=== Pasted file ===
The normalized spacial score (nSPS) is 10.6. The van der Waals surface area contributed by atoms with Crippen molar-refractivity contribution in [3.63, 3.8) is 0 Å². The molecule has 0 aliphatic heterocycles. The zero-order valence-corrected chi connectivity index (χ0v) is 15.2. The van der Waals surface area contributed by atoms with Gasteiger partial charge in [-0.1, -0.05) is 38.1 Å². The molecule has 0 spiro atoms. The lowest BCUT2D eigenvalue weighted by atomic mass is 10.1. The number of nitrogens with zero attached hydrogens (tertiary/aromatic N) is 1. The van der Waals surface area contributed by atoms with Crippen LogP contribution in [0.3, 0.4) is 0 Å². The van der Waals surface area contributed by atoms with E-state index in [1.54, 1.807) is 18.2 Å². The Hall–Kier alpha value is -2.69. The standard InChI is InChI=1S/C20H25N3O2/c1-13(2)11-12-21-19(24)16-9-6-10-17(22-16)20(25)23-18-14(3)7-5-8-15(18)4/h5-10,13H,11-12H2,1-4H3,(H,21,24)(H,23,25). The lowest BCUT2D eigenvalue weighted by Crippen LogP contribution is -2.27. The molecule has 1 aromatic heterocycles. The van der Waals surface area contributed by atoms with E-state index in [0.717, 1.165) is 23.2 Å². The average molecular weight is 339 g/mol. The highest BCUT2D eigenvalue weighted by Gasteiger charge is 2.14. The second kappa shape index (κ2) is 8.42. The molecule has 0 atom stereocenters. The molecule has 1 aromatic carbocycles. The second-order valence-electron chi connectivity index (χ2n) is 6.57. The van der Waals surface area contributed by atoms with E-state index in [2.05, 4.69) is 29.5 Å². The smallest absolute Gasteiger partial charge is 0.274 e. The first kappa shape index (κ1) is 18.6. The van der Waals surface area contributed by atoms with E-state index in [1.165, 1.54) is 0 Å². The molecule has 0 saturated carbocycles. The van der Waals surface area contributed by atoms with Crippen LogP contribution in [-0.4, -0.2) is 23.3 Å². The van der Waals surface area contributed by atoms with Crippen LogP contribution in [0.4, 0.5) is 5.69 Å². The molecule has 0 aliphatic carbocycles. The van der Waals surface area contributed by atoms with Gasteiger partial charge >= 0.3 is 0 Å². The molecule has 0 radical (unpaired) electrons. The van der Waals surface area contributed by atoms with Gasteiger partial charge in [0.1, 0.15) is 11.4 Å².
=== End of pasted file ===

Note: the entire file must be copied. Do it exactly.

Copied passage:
The normalized spacial score (nSPS) is 10.6. The van der Waals surface area contributed by atoms with Crippen molar-refractivity contribution in [3.63, 3.8) is 0 Å². The molecule has 0 aliphatic heterocycles. The zero-order valence-corrected chi connectivity index (χ0v) is 15.2. The van der Waals surface area contributed by atoms with Gasteiger partial charge in [-0.1, -0.05) is 38.1 Å². The molecule has 0 spiro atoms. The lowest BCUT2D eigenvalue weighted by atomic mass is 10.1. The number of nitrogens with zero attached hydrogens (tertiary/aromatic N) is 1. The van der Waals surface area contributed by atoms with Crippen LogP contribution in [0.3, 0.4) is 0 Å². The van der Waals surface area contributed by atoms with E-state index in [1.54, 1.807) is 18.2 Å². The Hall–Kier alpha value is -2.69. The standard InChI is InChI=1S/C20H25N3O2/c1-13(2)11-12-21-19(24)16-9-6-10-17(22-16)20(25)23-18-14(3)7-5-8-15(18)4/h5-10,13H,11-12H2,1-4H3,(H,21,24)(H,23,25). The lowest BCUT2D eigenvalue weighted by Crippen LogP contribution is -2.27. The molecule has 1 aromatic heterocycles. The van der Waals surface area contributed by atoms with E-state index in [0.717, 1.165) is 23.2 Å². The average molecular weight is 339 g/mol. The highest BCUT2D eigenvalue weighted by Gasteiger charge is 2.14. The second kappa shape index (κ2) is 8.42. The molecule has 0 atom stereocenters. The molecule has 1 aromatic carbocycles. The second-order valence-electron chi connectivity index (χ2n) is 6.57. The van der Waals surface area contributed by atoms with E-state index in [2.05, 4.69) is 29.5 Å². The smallest absolute Gasteiger partial charge is 0.274 e. The first kappa shape index (κ1) is 18.6. The van der Waals surface area contributed by atoms with E-state index in [1.165, 1.54) is 0 Å². The molecule has 0 saturated carbocycles. The van der Waals surface area contributed by atoms with Crippen LogP contribution in [-0.4, -0.2) is 23.3 Å². The van der Waals surface area contributed by atoms with Crippen LogP contribution in [0.4, 0.5) is 5.69 Å². The molecule has 0 aliphatic carbocycles. The van der Waals surface area contributed by atoms with Gasteiger partial charge >= 0.3 is 0 Å². The molecule has 0 radical (unpaired) electrons. The van der Waals surface area contributed by atoms with Gasteiger partial charge in [0.1, 0.15) is 11.4 Å².